There are many such silencing moments in The Breathing Show, heralding Jones's first stage appearance in this country without either his partner (Arnie Zane, who died in 1988), or his large dance company. And it's a measure of the skill and stage charisma of this remarkable American that a buttoned-up British audience not only tolerates these digressions into the personal, but hangs on their every syllable.
People who, half an hour earlier, wouldn't have given tuppence to know a) what hap- pened when Bill took his first (small, white, Jewish) boyfriend home to meet his 267lb, gospel-singing Mom, or b) what befell Bill's crazy jailbird brother, Boot, whose eyes were "part brown and part red but kind of attractive to women", find they care very much.
This solo vehicle seems originally to have been designed by Jones as self-therapy, to give himself some breathing space within the demands of running a company, and to rediscover his dancing roots and his reason for being where he is at 47. But he isn't easy on himself. He sings, revealing a rich, bluesy baritone; he dances; he talks. And often he does all three within the same minute. The tone may be casual and the dance content improvisatory (kinetic doodles to old jazz numbers and, more surprising, a set of Schubert songs) but The Breathing Show is as slick and precisely honed as a presidential soundbite. Spontaneity is in the script.
There is an artful dovetailing of themes. After Jones has danced his Schubert set, he eerily repeats the steps of the last song, this time to the accompaniment of himself crooning that old American folk ditty about Aunt Rodie, whose old grey goose is ... but he never gets to utter the word, just leaving a blank each time the line comes round. In fact, in a show that's largely about coming to terms with loss, the d-word makes itself felt by its absence.
Jones's physical beauty is undiminished and he still moves like a dream; sometimes stretched out and gawky like some great, gaunt bird of an African desert, sometimes feline and quick, with amazing vertical lift. And he employs his facility well. Even at its shallowest level of invention, you never tire of watching. The pity is that Dance Umbrella booked Jones for just the one night. I wanted to send my friends.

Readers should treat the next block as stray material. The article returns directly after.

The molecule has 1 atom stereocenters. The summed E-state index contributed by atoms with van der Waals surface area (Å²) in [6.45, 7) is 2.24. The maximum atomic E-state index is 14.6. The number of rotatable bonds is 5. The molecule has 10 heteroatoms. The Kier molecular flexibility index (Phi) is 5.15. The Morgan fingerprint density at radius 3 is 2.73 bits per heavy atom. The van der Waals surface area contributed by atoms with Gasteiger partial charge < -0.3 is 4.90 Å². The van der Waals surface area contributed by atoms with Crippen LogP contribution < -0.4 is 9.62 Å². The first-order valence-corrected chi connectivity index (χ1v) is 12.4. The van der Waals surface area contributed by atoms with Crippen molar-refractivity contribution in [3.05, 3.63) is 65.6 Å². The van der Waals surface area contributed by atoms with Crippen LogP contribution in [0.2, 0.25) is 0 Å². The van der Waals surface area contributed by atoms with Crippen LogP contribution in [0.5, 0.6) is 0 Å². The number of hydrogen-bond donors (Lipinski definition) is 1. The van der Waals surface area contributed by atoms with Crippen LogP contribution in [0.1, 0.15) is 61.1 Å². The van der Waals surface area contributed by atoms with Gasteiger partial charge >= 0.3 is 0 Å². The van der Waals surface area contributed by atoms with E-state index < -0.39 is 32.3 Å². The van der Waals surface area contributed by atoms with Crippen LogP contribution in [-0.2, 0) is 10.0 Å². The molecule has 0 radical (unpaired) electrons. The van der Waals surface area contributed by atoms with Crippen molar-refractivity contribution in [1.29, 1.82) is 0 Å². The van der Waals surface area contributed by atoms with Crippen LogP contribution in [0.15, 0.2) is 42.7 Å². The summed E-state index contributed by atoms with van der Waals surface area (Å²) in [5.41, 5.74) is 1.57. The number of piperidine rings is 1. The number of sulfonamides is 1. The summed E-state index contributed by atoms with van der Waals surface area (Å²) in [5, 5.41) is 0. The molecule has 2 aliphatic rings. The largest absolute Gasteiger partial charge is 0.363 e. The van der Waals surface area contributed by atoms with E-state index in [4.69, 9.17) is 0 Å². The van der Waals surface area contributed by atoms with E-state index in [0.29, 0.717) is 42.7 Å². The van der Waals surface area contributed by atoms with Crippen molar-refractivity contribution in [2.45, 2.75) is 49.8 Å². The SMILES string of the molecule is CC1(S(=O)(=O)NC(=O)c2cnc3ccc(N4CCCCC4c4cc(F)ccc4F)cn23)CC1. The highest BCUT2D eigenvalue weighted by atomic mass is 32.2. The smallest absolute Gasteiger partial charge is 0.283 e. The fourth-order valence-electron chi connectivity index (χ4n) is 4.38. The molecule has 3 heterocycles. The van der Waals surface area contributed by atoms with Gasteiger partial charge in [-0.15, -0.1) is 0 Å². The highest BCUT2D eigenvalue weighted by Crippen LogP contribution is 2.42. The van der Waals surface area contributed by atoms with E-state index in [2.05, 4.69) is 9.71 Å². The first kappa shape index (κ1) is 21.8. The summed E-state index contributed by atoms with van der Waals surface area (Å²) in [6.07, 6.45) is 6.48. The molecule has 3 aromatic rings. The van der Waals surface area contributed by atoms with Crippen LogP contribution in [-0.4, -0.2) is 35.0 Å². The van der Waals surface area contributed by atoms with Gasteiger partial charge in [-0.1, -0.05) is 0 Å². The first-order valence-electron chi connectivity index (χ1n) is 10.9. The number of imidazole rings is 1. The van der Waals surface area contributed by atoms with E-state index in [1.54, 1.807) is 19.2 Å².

Nigel Charnock is another confessional dancer for whom the gift of the gab is like a second set of limbs. But Charnock's lifestyle commentaries, for all their gay-minority stance, couldn't be less like those of Jones. They are rough-edged and raw, often downright alarming. Nigel crucified, Nigel as Shirley Bassey, Nigel auto-eroticising with his head in a plastic bag - these are the images lodged in memory. Not pretty.
Now, in The Room, another project for Dance Umbrella, Charnock throws out all pretence of rehearsed action. The Room is what it says: a bedsit with walls and windows, roof and floor, into which the audience can peer from a number of vantage points, from perhaps the frosted glass of the front door, or from the trendy bedroom portholes.
Inside are Nigel and his friends, behaving, if we are to believe the blurb, as good friends do of an evening. One of them records events on a Camcorder. Nigel strips to his underpants and thrashes about on a bed. After about half an hour the friends remove the shelves of the fridge, squash one of their number inside, and pelt him with tomatoes.
The most interesting effect is the momentary shock of seeing others peering in from the opposite side and feeling faintly compromised. But other than that, I think you'd be better entertained round at my place.
`The Room': Green Room, Manchester (0161 950 5900) 25-27 NovemberReuse content